These innovations are all born of necessity though, so as technologies were developed to make the business of commerce and administration easier to manage as trade grew over the millennia, those innovations increased the efficiency of business, which freed up resources that could be redirected toward innovating further and faster than before.
Over time, this increasing rate of change shortened the time between major innovations, so that the time-distance between the European age of exploration in the 16th century and the Industrial Revolution of the 19th centuries was significantly shorter than the time-distance between the first boat to cross the Mediterranean and the first boat to cross the Atlantic.
Businesses are intimately tied to these accelerating changes and harness them to increase their commercial potential. While this might be simple enough to understand, with the information technology revolution, that acceleration in the cycle of innovation is approaching an extraordinary moment unlike anything commerce has ever seen before.
How information technology is the core of all modern business
Every industry in the economy now has a software platform designed to take advantage of the galaxy of industry-relevant data that businesses have long had access to but no real way to utilize it.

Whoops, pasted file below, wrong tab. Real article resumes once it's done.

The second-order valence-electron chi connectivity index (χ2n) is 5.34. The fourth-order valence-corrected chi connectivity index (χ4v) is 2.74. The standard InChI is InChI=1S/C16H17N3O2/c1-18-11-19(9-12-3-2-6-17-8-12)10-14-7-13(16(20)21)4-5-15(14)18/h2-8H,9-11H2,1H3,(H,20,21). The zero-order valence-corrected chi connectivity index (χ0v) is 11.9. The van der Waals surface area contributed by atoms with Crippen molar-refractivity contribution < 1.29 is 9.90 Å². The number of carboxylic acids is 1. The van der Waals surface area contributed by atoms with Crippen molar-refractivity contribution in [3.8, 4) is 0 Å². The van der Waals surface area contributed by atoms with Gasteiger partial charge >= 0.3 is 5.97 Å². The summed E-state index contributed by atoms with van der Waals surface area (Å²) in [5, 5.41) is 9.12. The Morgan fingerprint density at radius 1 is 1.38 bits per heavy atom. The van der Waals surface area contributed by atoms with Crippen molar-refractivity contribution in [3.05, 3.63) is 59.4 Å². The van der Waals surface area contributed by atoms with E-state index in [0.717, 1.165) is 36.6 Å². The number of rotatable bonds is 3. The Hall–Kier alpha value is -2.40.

With machine learning, customer behavior can be modeled based on individualized shopping histories to produce targeted incentives and advertisements to cater to those customers with a precision bordering on divination. Even farmers how apps and software services that keep them informed about weather conditions, soil conditions, and market information that is revolutionizing the way one of humanity’s oldest professions is done. The telecommunications revolution alone has enabled the kind of remote workplaces that have transformed the way people approach work-life balances.
Gone are the days of an entire floor dedicated to filing cabinets containing the analog, paper data points that a business had accumulated over several years or even decades. Now, software platforms in the cloud can keep track of everything digitally, making that entire floor’s worth of business data accessible in its entirety to powerful algorithms that a business can use to find new ways to make money or save on costs.